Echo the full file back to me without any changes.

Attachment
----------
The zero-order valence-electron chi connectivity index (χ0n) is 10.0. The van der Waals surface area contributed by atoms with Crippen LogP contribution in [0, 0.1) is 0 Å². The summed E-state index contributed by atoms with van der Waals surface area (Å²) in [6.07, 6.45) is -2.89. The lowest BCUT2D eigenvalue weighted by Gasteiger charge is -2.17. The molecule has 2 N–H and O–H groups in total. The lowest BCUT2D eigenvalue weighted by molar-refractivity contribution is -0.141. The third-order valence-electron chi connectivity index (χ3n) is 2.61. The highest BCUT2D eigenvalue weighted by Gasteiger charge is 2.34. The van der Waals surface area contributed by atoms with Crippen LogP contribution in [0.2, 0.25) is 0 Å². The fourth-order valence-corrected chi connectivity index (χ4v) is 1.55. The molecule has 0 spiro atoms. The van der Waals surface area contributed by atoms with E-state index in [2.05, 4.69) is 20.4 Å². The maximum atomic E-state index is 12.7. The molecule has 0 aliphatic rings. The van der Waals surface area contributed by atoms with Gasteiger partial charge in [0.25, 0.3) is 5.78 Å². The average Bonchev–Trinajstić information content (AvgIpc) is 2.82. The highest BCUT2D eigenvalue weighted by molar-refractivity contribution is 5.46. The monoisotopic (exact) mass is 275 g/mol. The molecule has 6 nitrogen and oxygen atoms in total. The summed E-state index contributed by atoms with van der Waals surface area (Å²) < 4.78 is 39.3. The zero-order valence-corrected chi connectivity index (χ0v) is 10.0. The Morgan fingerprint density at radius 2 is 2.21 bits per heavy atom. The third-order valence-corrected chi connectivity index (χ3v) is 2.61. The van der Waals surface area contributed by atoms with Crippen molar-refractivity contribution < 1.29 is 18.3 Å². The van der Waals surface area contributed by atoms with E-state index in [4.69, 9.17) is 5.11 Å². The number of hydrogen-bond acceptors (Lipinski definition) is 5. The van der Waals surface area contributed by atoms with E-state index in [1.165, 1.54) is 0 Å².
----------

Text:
The zero-order valence-electron chi connectivity index (χ0n) is 10.0. The van der Waals surface area contributed by atoms with Crippen LogP contribution in [0, 0.1) is 0 Å². The summed E-state index contributed by atoms with van der Waals surface area (Å²) in [6.07, 6.45) is -2.89. The lowest BCUT2D eigenvalue weighted by Gasteiger charge is -2.17. The molecule has 2 N–H and O–H groups in total. The lowest BCUT2D eigenvalue weighted by molar-refractivity contribution is -0.141. The third-order valence-electron chi connectivity index (χ3n) is 2.61. The highest BCUT2D eigenvalue weighted by Gasteiger charge is 2.34. The van der Waals surface area contributed by atoms with Crippen LogP contribution in [0.2, 0.25) is 0 Å². The fourth-order valence-corrected chi connectivity index (χ4v) is 1.55. The molecule has 0 spiro atoms. The van der Waals surface area contributed by atoms with E-state index in [2.05, 4.69) is 20.4 Å². The maximum atomic E-state index is 12.7. The molecule has 0 aliphatic rings. The van der Waals surface area contributed by atoms with Gasteiger partial charge in [0.25, 0.3) is 5.78 Å². The average Bonchev–Trinajstić information content (AvgIpc) is 2.82. The highest BCUT2D eigenvalue weighted by molar-refractivity contribution is 5.46. The monoisotopic (exact) mass is 275 g/mol. The molecule has 6 nitrogen and oxygen atoms in total. The summed E-state index contributed by atoms with van der Waals surface area (Å²) < 4.78 is 39.3. The zero-order valence-corrected chi connectivity index (χ0v) is 10.0. The Morgan fingerprint density at radius 2 is 2.21 bits per heavy atom. The third-order valence-corrected chi connectivity index (χ3v) is 2.61. The van der Waals surface area contributed by atoms with Crippen molar-refractivity contribution < 1.29 is 18.3 Å². The van der Waals surface area contributed by atoms with E-state index in [4.69, 9.17) is 5.11 Å². The number of hydrogen-bond acceptors (Lipinski definition) is 5. The van der Waals surface area contributed by atoms with E-state index in [1.165, 1.54) is 0 Å².